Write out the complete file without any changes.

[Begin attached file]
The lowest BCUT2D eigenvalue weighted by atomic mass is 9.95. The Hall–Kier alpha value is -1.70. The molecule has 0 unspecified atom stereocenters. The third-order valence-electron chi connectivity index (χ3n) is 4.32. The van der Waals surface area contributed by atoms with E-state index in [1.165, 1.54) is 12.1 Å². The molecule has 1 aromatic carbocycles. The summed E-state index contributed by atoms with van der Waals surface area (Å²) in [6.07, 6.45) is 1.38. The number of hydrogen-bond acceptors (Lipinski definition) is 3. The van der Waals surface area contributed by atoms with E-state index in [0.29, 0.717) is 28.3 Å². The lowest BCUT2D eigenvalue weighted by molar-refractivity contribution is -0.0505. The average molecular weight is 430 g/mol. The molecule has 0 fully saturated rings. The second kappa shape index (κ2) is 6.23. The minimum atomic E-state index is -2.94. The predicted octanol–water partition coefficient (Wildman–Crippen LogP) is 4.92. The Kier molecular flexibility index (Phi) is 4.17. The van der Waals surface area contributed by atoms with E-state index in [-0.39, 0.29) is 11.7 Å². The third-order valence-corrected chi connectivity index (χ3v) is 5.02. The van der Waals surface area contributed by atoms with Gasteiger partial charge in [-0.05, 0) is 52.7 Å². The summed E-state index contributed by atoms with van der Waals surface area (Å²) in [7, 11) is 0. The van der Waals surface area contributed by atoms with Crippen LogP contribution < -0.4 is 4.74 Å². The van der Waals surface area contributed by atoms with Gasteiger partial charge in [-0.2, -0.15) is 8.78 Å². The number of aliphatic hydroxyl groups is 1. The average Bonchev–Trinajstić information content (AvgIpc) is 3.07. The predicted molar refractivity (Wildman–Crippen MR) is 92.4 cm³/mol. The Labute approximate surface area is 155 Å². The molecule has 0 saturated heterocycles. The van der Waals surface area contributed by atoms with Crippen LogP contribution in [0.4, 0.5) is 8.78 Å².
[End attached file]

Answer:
The lowest BCUT2D eigenvalue weighted by atomic mass is 9.95. The Hall–Kier alpha value is -1.70. The molecule has 0 unspecified atom stereocenters. The third-order valence-electron chi connectivity index (χ3n) is 4.32. The van der Waals surface area contributed by atoms with E-state index in [1.165, 1.54) is 12.1 Å². The molecule has 1 aromatic carbocycles. The summed E-state index contributed by atoms with van der Waals surface area (Å²) in [6.07, 6.45) is 1.38. The number of hydrogen-bond acceptors (Lipinski definition) is 3. The van der Waals surface area contributed by atoms with E-state index in [0.29, 0.717) is 28.3 Å². The lowest BCUT2D eigenvalue weighted by molar-refractivity contribution is -0.0505. The average molecular weight is 430 g/mol. The molecule has 0 fully saturated rings. The second kappa shape index (κ2) is 6.23. The minimum atomic E-state index is -2.94. The predicted octanol–water partition coefficient (Wildman–Crippen LogP) is 4.92. The Kier molecular flexibility index (Phi) is 4.17. The van der Waals surface area contributed by atoms with E-state index in [-0.39, 0.29) is 11.7 Å². The third-order valence-corrected chi connectivity index (χ3v) is 5.02. The van der Waals surface area contributed by atoms with Gasteiger partial charge in [-0.05, 0) is 52.7 Å². The summed E-state index contributed by atoms with van der Waals surface area (Å²) in [7, 11) is 0. The van der Waals surface area contributed by atoms with Crippen LogP contribution < -0.4 is 4.74 Å². The van der Waals surface area contributed by atoms with Gasteiger partial charge in [-0.2, -0.15) is 8.78 Å². The number of aliphatic hydroxyl groups is 1. The average Bonchev–Trinajstić information content (AvgIpc) is 3.07. The predicted molar refractivity (Wildman–Crippen MR) is 92.4 cm³/mol. The Labute approximate surface area is 155 Å². The molecule has 0 saturated heterocycles. The van der Waals surface area contributed by atoms with Crippen LogP contribution in [0.4, 0.5) is 8.78 Å².